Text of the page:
True Crime A To Z: W

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No doubt the last spoiled-for-choice letter for us here as we start to wrap up the project…and boy, were we. A great author, a singular criminal, a gorgeously horrible miniseries, and…a snack food. Weird, Keeping It: it’s W.

SDB: When They See Us. I hesitate to call Ava DuVernay’s account of the Central Park jogger case “exhausting,” because it sounds like a bad thing — and it absolutely isn’t. DuVernay and her talented cast (Jharrel Jerome the chief revelation, but let’s not forget Operation Varsity Blues ensnaree Felicity Huffman, so believably hateful as Linda Fairstein that Fairstein sued the production) take the viewer through every emotion, from apprehension into dread, through a few false hopes larded with prickly rage, to gratitude for When They See Us existing. And it tires you out! And it should, and it’s worth it. The miniseries turns a year old next weekend; if you haven’t watched yet, celebrate it ASAP. (Honorable mentions: Joseph Wambaugh; Dan White’s oft-misunderstood — but still nonsense — Twinkie defense.)

Susan Howard: Aileen Wuornos. Among the only examples of a female serial killer since the term was invented, her crimes have inspired countless documentaries, fictionalizations, and questions over how lifelong the abuse she suffered created the “Monster” she became. (Honorable mentions: Wild Wild Country; When They See Us; Watergate; Joseph Wambaugh.)

Margaret Howie: Who is Ana Mendieta?, by Christine Redfern and Caro Caron (2011). Like true crime, comic books have been in and out of the cultural gutter, sometimes considered disposable trash ready to rot impressionable minds, sometimes elevated to high art. The two have been mixed to notable effect — My Friend Dahmer by Derf, The Green River Killer by Jeff Jensen, and the highly regarded doorstopper From Hell by Alan Moore and Eddie Campbell. But Redfern and Caron’s stunning biography of artist Ana Mendieta, illustrated in looping black and white that captures both Mendieta’s experimental art and the unromantic reality of the sexist art world in the ’70s and ’80s, is unforgettable. Mendieta died after falling from a window in the New York apartment she shared with her husband in 1985. Her husband, Carl Andre, would be called the OJ Simpson of the art world for years, long suspected for killing Mendieta and getting away with it due to his fame and influential friends. This angry, vivid celebration of Mendieta’s life revisits the facts of her death and reminds us to remember the messages of violence and sexism in her work. (Honorable mentions: Sarah “The Crime Lady” Weinman, who happened to write about Mendieta in 2016; Dick Wolf; The Wolf of Wall Street (movie, not book — Jordan Belfort can eat a bee).)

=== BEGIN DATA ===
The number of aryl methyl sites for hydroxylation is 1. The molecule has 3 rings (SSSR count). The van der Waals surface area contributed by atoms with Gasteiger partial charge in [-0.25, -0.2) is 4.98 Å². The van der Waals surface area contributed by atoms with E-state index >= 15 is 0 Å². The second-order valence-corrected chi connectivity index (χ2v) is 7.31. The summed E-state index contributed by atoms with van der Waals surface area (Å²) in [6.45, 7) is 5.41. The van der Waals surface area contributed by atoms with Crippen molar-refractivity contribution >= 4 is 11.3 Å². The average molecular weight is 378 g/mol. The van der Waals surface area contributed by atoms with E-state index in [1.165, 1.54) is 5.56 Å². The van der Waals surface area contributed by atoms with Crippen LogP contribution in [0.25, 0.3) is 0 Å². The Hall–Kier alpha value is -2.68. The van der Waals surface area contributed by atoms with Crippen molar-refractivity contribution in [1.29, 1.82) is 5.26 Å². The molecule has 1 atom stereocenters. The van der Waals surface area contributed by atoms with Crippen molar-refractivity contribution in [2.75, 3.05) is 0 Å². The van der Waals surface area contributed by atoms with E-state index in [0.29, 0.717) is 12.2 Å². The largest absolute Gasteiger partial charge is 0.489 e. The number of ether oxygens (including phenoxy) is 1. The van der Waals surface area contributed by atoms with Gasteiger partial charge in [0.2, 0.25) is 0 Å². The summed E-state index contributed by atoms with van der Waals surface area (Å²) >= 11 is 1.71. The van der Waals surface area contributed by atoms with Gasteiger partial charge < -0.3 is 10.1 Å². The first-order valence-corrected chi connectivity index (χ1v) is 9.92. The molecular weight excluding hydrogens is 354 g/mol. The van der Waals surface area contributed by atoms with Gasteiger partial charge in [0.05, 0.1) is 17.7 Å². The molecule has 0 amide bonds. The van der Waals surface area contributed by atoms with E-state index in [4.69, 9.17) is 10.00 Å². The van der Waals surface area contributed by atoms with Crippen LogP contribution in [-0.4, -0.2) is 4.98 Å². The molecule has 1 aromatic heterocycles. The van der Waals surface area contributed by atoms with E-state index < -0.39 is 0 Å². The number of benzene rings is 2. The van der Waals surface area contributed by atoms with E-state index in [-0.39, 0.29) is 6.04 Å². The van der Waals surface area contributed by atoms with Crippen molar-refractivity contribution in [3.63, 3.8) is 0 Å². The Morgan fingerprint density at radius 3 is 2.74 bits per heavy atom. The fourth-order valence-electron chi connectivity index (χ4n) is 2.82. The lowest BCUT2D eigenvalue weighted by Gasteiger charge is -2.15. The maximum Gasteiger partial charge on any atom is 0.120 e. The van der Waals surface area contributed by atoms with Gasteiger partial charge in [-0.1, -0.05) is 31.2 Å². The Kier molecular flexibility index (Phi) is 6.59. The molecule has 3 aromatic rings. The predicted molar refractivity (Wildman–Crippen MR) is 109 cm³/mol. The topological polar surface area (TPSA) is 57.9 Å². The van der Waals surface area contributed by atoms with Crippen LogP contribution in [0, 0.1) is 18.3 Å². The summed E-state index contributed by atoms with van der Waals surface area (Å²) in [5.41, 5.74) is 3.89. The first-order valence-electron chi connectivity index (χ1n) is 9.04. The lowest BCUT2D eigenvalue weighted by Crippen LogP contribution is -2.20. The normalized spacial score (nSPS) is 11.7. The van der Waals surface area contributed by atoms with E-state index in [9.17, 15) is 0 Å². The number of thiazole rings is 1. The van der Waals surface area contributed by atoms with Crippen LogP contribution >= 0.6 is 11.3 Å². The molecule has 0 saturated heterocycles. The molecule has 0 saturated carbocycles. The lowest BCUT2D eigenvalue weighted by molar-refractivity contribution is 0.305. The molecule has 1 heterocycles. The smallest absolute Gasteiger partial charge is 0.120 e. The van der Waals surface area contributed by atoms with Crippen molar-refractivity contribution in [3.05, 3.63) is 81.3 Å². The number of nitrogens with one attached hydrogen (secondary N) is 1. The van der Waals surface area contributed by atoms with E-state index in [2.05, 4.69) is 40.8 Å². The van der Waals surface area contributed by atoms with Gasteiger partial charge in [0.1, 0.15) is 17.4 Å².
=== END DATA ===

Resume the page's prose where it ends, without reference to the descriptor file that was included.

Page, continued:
Kevin Smokler: The Witness. No, 28 year old bartender Catherine “Kitty” Genovese did not scream for her life after being stabbed repeatedly while her neighbors heard and did nothing. In reality, one neighbor scared off her murderer, at least initially, and another held Ms. Genovese in her arms, waiting for an ambulance, while Kitty Genovese died. Her name came to mean "we don't care about our neighbors." The circumstances of her death mean "We do." This catastrophic error in journalism and the creation of false public perception is the soul of this 2015 documentary, an attempt by Kitty Genovese's younger brother William Genovese to understand his sister's murder, the effect on their family and the phony fear it memorialized. As of this date, the New York Times has still not apologized nor expressed regret for the error. 

True Crime A To Z is available to all subscribers…and we’d love your feedback! Comment on our picks, and tell an interested friend!

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